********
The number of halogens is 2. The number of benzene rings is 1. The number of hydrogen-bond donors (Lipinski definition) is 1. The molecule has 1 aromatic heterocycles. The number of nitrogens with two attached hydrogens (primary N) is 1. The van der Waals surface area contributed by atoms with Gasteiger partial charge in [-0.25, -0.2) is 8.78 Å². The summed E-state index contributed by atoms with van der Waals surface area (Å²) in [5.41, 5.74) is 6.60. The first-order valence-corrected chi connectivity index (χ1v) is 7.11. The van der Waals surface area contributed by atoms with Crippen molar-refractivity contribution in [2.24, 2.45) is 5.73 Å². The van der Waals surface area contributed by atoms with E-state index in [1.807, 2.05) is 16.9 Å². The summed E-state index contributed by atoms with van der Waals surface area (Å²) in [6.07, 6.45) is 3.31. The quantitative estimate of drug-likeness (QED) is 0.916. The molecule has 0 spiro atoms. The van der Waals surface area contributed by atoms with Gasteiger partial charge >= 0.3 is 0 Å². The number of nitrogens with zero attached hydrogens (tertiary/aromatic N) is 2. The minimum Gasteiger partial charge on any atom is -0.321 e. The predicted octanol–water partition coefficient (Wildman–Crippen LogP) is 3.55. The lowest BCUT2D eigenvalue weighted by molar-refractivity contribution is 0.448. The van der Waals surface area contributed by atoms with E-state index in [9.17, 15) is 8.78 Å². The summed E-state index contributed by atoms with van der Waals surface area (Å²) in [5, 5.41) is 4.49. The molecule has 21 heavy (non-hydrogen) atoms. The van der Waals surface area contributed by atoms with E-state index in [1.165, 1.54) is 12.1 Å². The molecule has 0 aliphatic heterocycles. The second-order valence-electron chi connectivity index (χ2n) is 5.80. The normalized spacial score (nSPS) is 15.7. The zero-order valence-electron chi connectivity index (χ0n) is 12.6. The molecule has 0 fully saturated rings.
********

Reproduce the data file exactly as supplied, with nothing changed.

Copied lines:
The number of halogens is 2. The number of benzene rings is 1. The number of hydrogen-bond donors (Lipinski definition) is 1. The molecule has 1 aromatic heterocycles. The number of nitrogens with two attached hydrogens (primary N) is 1. The van der Waals surface area contributed by atoms with Gasteiger partial charge in [-0.25, -0.2) is 8.78 Å². The summed E-state index contributed by atoms with van der Waals surface area (Å²) in [5.41, 5.74) is 6.60. The first-order valence-corrected chi connectivity index (χ1v) is 7.11. The van der Waals surface area contributed by atoms with Crippen molar-refractivity contribution in [2.24, 2.45) is 5.73 Å². The van der Waals surface area contributed by atoms with E-state index in [1.807, 2.05) is 16.9 Å². The summed E-state index contributed by atoms with van der Waals surface area (Å²) in [6.07, 6.45) is 3.31. The quantitative estimate of drug-likeness (QED) is 0.916. The molecule has 0 spiro atoms. The van der Waals surface area contributed by atoms with Gasteiger partial charge >= 0.3 is 0 Å². The number of nitrogens with zero attached hydrogens (tertiary/aromatic N) is 2. The minimum Gasteiger partial charge on any atom is -0.321 e. The predicted octanol–water partition coefficient (Wildman–Crippen LogP) is 3.55. The lowest BCUT2D eigenvalue weighted by molar-refractivity contribution is 0.448. The van der Waals surface area contributed by atoms with E-state index in [9.17, 15) is 8.78 Å². The summed E-state index contributed by atoms with van der Waals surface area (Å²) in [5, 5.41) is 4.49. The molecule has 21 heavy (non-hydrogen) atoms. The van der Waals surface area contributed by atoms with E-state index in [1.165, 1.54) is 12.1 Å². The molecule has 0 aliphatic heterocycles. The second-order valence-electron chi connectivity index (χ2n) is 5.80. The normalized spacial score (nSPS) is 15.7. The zero-order valence-electron chi connectivity index (χ0n) is 12.6. The molecule has 0 fully saturated rings.